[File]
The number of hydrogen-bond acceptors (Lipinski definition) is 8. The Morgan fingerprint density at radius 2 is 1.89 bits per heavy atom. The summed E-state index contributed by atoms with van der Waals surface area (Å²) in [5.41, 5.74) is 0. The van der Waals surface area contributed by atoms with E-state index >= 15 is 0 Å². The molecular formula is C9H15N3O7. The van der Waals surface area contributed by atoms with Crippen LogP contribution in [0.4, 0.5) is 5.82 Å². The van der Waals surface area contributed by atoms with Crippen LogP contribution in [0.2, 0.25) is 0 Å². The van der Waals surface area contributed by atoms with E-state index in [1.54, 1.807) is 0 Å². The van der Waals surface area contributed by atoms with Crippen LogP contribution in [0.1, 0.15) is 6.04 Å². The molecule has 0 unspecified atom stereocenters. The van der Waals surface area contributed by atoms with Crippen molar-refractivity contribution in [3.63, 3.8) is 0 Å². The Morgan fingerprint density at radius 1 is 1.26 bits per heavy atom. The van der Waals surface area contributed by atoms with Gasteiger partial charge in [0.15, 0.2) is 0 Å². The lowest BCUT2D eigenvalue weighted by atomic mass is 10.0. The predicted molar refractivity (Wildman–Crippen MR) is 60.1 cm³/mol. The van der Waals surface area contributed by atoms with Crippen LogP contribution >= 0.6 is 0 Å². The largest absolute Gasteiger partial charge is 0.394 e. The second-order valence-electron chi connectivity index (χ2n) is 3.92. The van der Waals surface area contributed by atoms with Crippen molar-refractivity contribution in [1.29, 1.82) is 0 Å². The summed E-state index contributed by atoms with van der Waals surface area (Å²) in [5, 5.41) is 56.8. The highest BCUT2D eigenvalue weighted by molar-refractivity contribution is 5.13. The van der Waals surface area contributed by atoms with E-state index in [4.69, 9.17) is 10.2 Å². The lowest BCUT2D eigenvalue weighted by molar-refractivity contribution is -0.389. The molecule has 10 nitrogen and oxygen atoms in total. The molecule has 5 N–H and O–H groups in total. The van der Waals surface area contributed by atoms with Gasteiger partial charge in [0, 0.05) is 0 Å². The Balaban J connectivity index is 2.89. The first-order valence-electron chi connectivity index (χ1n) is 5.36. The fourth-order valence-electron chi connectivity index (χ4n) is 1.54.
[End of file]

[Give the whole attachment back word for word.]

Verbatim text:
The number of hydrogen-bond acceptors (Lipinski definition) is 8. The Morgan fingerprint density at radius 2 is 1.89 bits per heavy atom. The summed E-state index contributed by atoms with van der Waals surface area (Å²) in [5.41, 5.74) is 0. The van der Waals surface area contributed by atoms with E-state index >= 15 is 0 Å². The molecular formula is C9H15N3O7. The van der Waals surface area contributed by atoms with Crippen LogP contribution in [0.4, 0.5) is 5.82 Å². The van der Waals surface area contributed by atoms with Crippen LogP contribution in [0.2, 0.25) is 0 Å². The van der Waals surface area contributed by atoms with E-state index in [1.54, 1.807) is 0 Å². The van der Waals surface area contributed by atoms with Crippen LogP contribution in [0.1, 0.15) is 6.04 Å². The molecule has 0 unspecified atom stereocenters. The van der Waals surface area contributed by atoms with Crippen molar-refractivity contribution in [3.63, 3.8) is 0 Å². The Morgan fingerprint density at radius 1 is 1.26 bits per heavy atom. The van der Waals surface area contributed by atoms with Gasteiger partial charge in [0.15, 0.2) is 0 Å². The lowest BCUT2D eigenvalue weighted by atomic mass is 10.0. The predicted molar refractivity (Wildman–Crippen MR) is 60.1 cm³/mol. The van der Waals surface area contributed by atoms with Crippen LogP contribution >= 0.6 is 0 Å². The largest absolute Gasteiger partial charge is 0.394 e. The second-order valence-electron chi connectivity index (χ2n) is 3.92. The van der Waals surface area contributed by atoms with Crippen molar-refractivity contribution in [1.29, 1.82) is 0 Å². The summed E-state index contributed by atoms with van der Waals surface area (Å²) in [5, 5.41) is 56.8. The highest BCUT2D eigenvalue weighted by molar-refractivity contribution is 5.13. The van der Waals surface area contributed by atoms with E-state index in [4.69, 9.17) is 10.2 Å². The lowest BCUT2D eigenvalue weighted by molar-refractivity contribution is -0.389. The molecule has 10 nitrogen and oxygen atoms in total. The molecule has 5 N–H and O–H groups in total. The van der Waals surface area contributed by atoms with Gasteiger partial charge in [0, 0.05) is 0 Å². The Balaban J connectivity index is 2.89. The first-order valence-electron chi connectivity index (χ1n) is 5.36. The fourth-order valence-electron chi connectivity index (χ4n) is 1.54.